Smoke, mirrors and funds drive wheat prices

Weather and its impact on wheat yields (production) will determine the 2010-2011 wheat marketing year supply. Supply will be the major determinant of wheat harvest prices. Demand will be the major price determinant after harvest.

Between now and the June wheat harvest, market news about the "value of the dollar" whether the "funds" are buying or selling "winter kill, disease, insects" and numerous other things will cause wheat prices to increase and decrease. A good portion of the news is "smoke and mirrors" and irrelevant to long-term prices and most producers’ marketing decisions.

Today’s market news included, "Greek animosity towards the US," "Greece fears lead to higher dollar value," "Funds hold record short contracts," "Potential freeze damage to soft red winter wheat." These news items may or may not impact June 2010 wheat prices.

The thought is that wheat producers should just ignore market news and price movements. This is not necessarily the case. The market just might give producers the opportunity to take advantage of artificially high smoke and mirror prices.

To take advantage of price opportunities, a written marketing plan is essential. The first question to answer: "Is there a price for which you would sell your 2010 wheat production and be satisfied?" If there is, write it down now. This price is a benchmark.

If there is not a price, what you need to decide is, "Do you want to sell wheat between now and harvest and if so, how much?" If you do not want to sell between now and harvest, "How much wheat will you sell at harvest?"

How much wheat is sold at harvest may depend on the harvest price and how much cash you need to pay bills and plant the 2011 wheat crop. Your marketing plan will also depend on harvest market conditions and how wheat is normally sold.

The current market situation is one of excess U.S. and world wheat stocks. High stocks set the stage for low harvest prices.

Between now and the U.S. winter wheat harvest, wheat will be harvested in India, Pakistan, North Africa and China. Reports indicate that, because of excess stocks, India and Pakistan are exporting wheat. India and Pakistan rarely export wheat.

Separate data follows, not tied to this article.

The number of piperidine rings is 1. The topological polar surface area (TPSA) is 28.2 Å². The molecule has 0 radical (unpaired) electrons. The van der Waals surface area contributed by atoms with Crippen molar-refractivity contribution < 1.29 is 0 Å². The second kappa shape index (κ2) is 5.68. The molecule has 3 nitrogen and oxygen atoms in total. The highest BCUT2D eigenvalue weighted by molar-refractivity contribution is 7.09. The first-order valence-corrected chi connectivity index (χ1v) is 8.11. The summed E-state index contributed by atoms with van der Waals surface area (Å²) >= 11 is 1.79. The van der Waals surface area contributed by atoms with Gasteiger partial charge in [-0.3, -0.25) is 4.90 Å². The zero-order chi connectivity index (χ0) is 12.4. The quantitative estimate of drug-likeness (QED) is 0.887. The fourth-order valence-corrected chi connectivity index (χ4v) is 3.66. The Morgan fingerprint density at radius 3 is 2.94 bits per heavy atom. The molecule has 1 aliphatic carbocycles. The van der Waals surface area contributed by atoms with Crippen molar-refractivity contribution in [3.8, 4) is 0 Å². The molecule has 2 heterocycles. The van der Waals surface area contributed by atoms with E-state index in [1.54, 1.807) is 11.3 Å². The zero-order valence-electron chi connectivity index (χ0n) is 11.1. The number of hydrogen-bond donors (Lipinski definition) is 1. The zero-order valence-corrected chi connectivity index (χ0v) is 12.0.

United States winter wheat planted acres are estimated to be 6.2 million acres less than last year. Average yields and harvested acres would result in stocks remaining at current levels.

For the harvest price to be above current market offerings either yields must be below average or export demand must increase. Lower yields could result in higher prices, but not enough to increase profit above average yields and current prices.

With high world wheat stocks, increase export demand is only expected if 2010-2011 marketing year foreign wheat production is below average. Wheat production for other exporting countries (Argentina, Australia, Canada, and the European Union) will not be known until late August and early September for Canada and the EU, and November and December for Argentina and Australia.

Current market signals imply that significantly higher market prices probably may not occur until the July or August time period and probably not until September or October. If this is the case, the marketing strategy would be to delay selling wheat until the September to November time period.

The points are to take most market news "with a grain of salt" and to have a plan to take advantage of pricing opportunities. Sometimes market players overreact and offer an opportunity to sell at an artificially high price.

The best way to recognize opportunity is to have defined it before it happens.

TAGS: Corn
Hide comments


  • Allowed HTML tags: <em> <strong> <blockquote> <br> <p>

Plain text

  • No HTML tags allowed.
  • Web page addresses and e-mail addresses turn into links automatically.
  • Lines and paragraphs break automatically.